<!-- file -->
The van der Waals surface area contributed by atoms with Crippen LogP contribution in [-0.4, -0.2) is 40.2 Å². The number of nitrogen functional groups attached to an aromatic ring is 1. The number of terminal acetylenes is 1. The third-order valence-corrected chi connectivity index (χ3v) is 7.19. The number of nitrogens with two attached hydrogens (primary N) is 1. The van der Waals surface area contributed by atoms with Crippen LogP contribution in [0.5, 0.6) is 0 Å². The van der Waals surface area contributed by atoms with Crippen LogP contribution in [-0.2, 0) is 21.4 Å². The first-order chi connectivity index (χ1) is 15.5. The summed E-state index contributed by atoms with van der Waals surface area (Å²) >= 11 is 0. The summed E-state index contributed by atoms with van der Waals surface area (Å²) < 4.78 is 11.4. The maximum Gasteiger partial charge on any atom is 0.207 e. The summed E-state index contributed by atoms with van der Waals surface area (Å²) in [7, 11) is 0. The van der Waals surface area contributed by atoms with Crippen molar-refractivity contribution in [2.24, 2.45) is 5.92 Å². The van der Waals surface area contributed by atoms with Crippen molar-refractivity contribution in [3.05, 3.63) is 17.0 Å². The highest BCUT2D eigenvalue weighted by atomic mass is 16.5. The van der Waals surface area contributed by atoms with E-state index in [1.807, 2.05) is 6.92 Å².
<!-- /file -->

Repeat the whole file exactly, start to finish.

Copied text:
The van der Waals surface area contributed by atoms with Crippen LogP contribution in [-0.4, -0.2) is 40.2 Å². The number of nitrogen functional groups attached to an aromatic ring is 1. The number of terminal acetylenes is 1. The third-order valence-corrected chi connectivity index (χ3v) is 7.19. The number of nitrogens with two attached hydrogens (primary N) is 1. The van der Waals surface area contributed by atoms with Crippen LogP contribution in [0.5, 0.6) is 0 Å². The van der Waals surface area contributed by atoms with Crippen LogP contribution in [-0.2, 0) is 21.4 Å². The first-order chi connectivity index (χ1) is 15.5. The summed E-state index contributed by atoms with van der Waals surface area (Å²) >= 11 is 0. The summed E-state index contributed by atoms with van der Waals surface area (Å²) < 4.78 is 11.4. The maximum Gasteiger partial charge on any atom is 0.207 e. The summed E-state index contributed by atoms with van der Waals surface area (Å²) in [7, 11) is 0. The van der Waals surface area contributed by atoms with Crippen molar-refractivity contribution in [2.24, 2.45) is 5.92 Å². The van der Waals surface area contributed by atoms with Crippen molar-refractivity contribution in [3.05, 3.63) is 17.0 Å². The highest BCUT2D eigenvalue weighted by atomic mass is 16.5. The van der Waals surface area contributed by atoms with E-state index in [1.807, 2.05) is 6.92 Å².